Cannabis is famed for causing uncontrollable laughter or “fits of the giggles” in users. Many intoxicating substances can elicit mood changes in users, such as alcohol and various hallucinogens and opiates. The “positive” changes in mood often include feelings of profound joy, pleasure and exhilaration—and an increased propensity for laughter. Historically, many of the dozens of papers that note the phenomenon have simply mentioned its existence without exploring the mechanisms at work too closely. However, now that our approach to understanding psychological processes has matured somewhat, researchers are beginning to pay closer attention to the processes at work when humans use psychoactive drugs, and assessing their potential to improve mood—particularly in depressed or otherwise psychologically-unbalanced individuals.
Cannabis is famed for causing uncontrollable laughter or “fits of the giggles” in users—in fact, even the notorious 1936 film Reefer Madness stated that the first sign of cannabis intoxication was “sudden, violent, uncontrollable laughter”. Dozens of research papers have noted this effect, but the reasons for it remain unclear.
Why the study of laughter is important
Many intoxicating substances can elicit mood changes in users, such as alcohol and various hallucinogens and opiates. The “positive” changes in mood often include feelings of profound joy, pleasure and exhilaration—and an increased propensity for laughter. Historically, many of the dozens of papers that note the phenomenon have simply mentioned its existence without exploring the mechanisms at work too closely.
However, now that our approach to understanding psychological processes has matured somewhat, researchers are beginning to pay closer attention to the processes at work when humans use psychoactive drugs, and assessing their potential to improve mood—particularly in depressed or otherwise psychologically-unbalanced individuals.
A more complete understanding of how human consciousness works will ultimately allow us to treat mood disorders at the source, rather than imperfectly treating the signs and symptoms that arise from the underlying cause of the disorder. One example of this new approach is the recent publicity surrounding depression and its possible basis in immune system inflammation. Initial studies are finding that treating the underlying cause—the inflammation—causes the symptoms of depression to reduce or even disappear. Laughter may also be useful in treating individuals with physical illness or injury, as is has been shown to reduce subjective feelings of stress and pain.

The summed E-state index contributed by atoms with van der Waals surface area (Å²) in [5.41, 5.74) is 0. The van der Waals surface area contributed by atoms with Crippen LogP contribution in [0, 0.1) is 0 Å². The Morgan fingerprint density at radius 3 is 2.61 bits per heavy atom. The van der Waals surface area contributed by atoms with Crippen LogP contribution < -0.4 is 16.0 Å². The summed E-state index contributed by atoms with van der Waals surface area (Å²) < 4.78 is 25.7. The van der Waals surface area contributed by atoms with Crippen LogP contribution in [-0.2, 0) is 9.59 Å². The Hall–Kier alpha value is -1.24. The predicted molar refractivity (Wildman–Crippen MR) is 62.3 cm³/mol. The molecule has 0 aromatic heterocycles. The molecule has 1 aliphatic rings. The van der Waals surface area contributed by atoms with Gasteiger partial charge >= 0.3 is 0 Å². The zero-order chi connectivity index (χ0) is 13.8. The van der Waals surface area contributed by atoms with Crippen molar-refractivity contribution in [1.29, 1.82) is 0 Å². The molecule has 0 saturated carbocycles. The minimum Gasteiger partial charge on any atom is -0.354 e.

How does laughter naturally occur in humans?
The study of laughter in humans is known as gelotology, from the Greek word gelos, meaning laughter. It is widely understood that laughter occurs in response to internal or external stimuli, such as tickling, jokes, or humorous thoughts. Laughter is a fundamental aspect of human social interaction (as well as that of our closer primate cousins), and can act as positive or negative feedback in social situations. For example, a group of people laughing at a joke made by one of its members acts as positive feedback, while laughing in ridicule at a social error made by a group member acts as negative feedback.
The area of the brain that controls the laughter response in humans is believed to be the ventromedial prefrontal cortex, which lies at the base of the prefrontal cortex and is known for producing endorphins—the “endogenous morphines” produced by the brain, which evoke feelings of euphoria and inhibit pain. It has been variously demonstrated that laughter triggers endorphin release, which in turn increases subjective well-being as well as resistance to pain.